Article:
Korean Journal of Pediatrics 2009;52(8):904-909.
Published online August 15, 2009.
Pulmonary tuberculosis misdiagnosed as lung Metastasis in childhood cancer patients
Hyun Rae KK1, Dong Whand Lim1, Kang Min1, Kyung Duk Park1, Jun Ah Lee1, Soo Yeon Cho3, Yoon Hoh Kook4, Hee Youn Kim4, Dong Ho Kim2
1Department of Pediatrics, Korea Cancer Center Hospital Seoul
2Department of Pediatrics, Korea Cancer Center Hospital Seoul, Korea
3Department of Pathology, Korea Cancer Center Hospital Seoul, Korea
4Department of Microbiology, Seoul University School of Medicine, Seoul, Korea
소아암 환자에서 암의 전이로 오인된 폐결핵
이현재1, 김동환1, 이강민1, 박경덕1, 이준아1, 조수연3, 국윤호4, 김희연4, 김동호2
1원자력병원 소아청소년과
2원자력병원 소아청소년과
3원자력병원 해부병리과
4서울대학병원 미생물학과
Correspondence: 
Dong Ho Kim, Email: kdh281929@gmail.com
Abstract
Purpose
The differential diagnosis for a pulmonary nodule is intriguing in cancer patients. Metastasis might be a preferential diagnosis, and yet possibilities of other medical conditions still exist. Pulmonary tuberculosis should be enlisted in the differential diagnosis for a pulmonary nodule in cancer patients in Korea. This study was aimed at analyzing the incidence and clinical features of pulmonary tuberculosis that were misdiagnosed as pulmonary metastasis during radiologic follow-up in pediatric cancer patients.
Methods
We retrospectively studied 422 cancer patients less than 18 years old in the Korea Cancer Center Hospital from January 2001 to June 2007. We collected episodes of lung metastasis of primary tumor and tuberculosis during treatment or follow-up, and analyzed medical records.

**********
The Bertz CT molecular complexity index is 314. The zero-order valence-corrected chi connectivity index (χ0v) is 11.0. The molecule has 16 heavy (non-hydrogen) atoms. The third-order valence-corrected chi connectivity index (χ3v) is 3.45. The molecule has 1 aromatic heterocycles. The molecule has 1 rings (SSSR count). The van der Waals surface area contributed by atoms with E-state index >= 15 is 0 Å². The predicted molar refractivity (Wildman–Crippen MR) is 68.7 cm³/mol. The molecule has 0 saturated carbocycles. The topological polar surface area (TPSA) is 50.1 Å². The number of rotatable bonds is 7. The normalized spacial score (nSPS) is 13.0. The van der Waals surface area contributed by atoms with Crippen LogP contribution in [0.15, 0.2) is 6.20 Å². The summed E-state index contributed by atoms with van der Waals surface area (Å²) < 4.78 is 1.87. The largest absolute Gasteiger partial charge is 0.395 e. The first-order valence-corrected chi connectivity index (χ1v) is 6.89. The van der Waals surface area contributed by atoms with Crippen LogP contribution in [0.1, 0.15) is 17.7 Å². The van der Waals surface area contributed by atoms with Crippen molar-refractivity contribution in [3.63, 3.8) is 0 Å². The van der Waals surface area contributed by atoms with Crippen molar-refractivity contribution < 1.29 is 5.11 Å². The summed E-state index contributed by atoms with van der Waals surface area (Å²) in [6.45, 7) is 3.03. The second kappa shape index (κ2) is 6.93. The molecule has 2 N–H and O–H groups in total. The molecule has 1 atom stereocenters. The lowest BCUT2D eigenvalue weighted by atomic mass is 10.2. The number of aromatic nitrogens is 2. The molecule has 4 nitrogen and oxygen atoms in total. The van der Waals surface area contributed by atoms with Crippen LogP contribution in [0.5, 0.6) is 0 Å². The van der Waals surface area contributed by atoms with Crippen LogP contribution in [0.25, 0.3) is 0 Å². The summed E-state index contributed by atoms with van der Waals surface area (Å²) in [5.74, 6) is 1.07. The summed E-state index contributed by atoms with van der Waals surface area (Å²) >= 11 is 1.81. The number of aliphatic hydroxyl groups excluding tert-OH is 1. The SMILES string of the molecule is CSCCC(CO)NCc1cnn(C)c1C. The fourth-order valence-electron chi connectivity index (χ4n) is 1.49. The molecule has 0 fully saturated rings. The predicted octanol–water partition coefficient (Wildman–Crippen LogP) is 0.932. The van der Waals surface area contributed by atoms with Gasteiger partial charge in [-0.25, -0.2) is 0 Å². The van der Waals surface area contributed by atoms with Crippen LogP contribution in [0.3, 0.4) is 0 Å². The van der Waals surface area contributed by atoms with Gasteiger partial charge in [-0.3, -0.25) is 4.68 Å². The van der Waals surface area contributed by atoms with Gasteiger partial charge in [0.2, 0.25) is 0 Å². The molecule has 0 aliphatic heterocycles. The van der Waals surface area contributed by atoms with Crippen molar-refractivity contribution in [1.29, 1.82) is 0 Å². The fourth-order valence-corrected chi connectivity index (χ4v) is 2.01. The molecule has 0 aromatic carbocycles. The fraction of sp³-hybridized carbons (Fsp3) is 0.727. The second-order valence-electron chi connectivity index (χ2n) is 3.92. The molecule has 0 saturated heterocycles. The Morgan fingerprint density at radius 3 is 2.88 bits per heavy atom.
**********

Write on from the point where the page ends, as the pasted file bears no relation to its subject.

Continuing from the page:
Results
There were 5 cases of tuberculosis confirmed after surgery which were initially regarded as cancer. Two patients had respiratory symptoms such as cough and sputum but the other 3 patients did not. One patient had a family history of tuberculosis. Acid-fast M. tuberculosis was found in one case upon tissue specimen analysis. Two cases were Mantoux positive and the sputum examination was negative in all cases. The polymerase chain reaction for tuberculosis on a pathologic specimen was used to differentiate M. tuberculosis from non-tuberculosis mycobacterium (NTM). It was positive in one case. Lung lesions in one case showed a concurrence of tuberculosis along with lung metastasis. One of these patients died after cancer recurrence.
Conclusion
It is necessary to consider the possibility of tuberculosis when a lung mass is newly detected during treatment or follow-up in patients with childhood cancer.
Key Words: Tuberculosis, Pulmonary, Bone and Soft tissue sarcoma, Pulmonary metastasis


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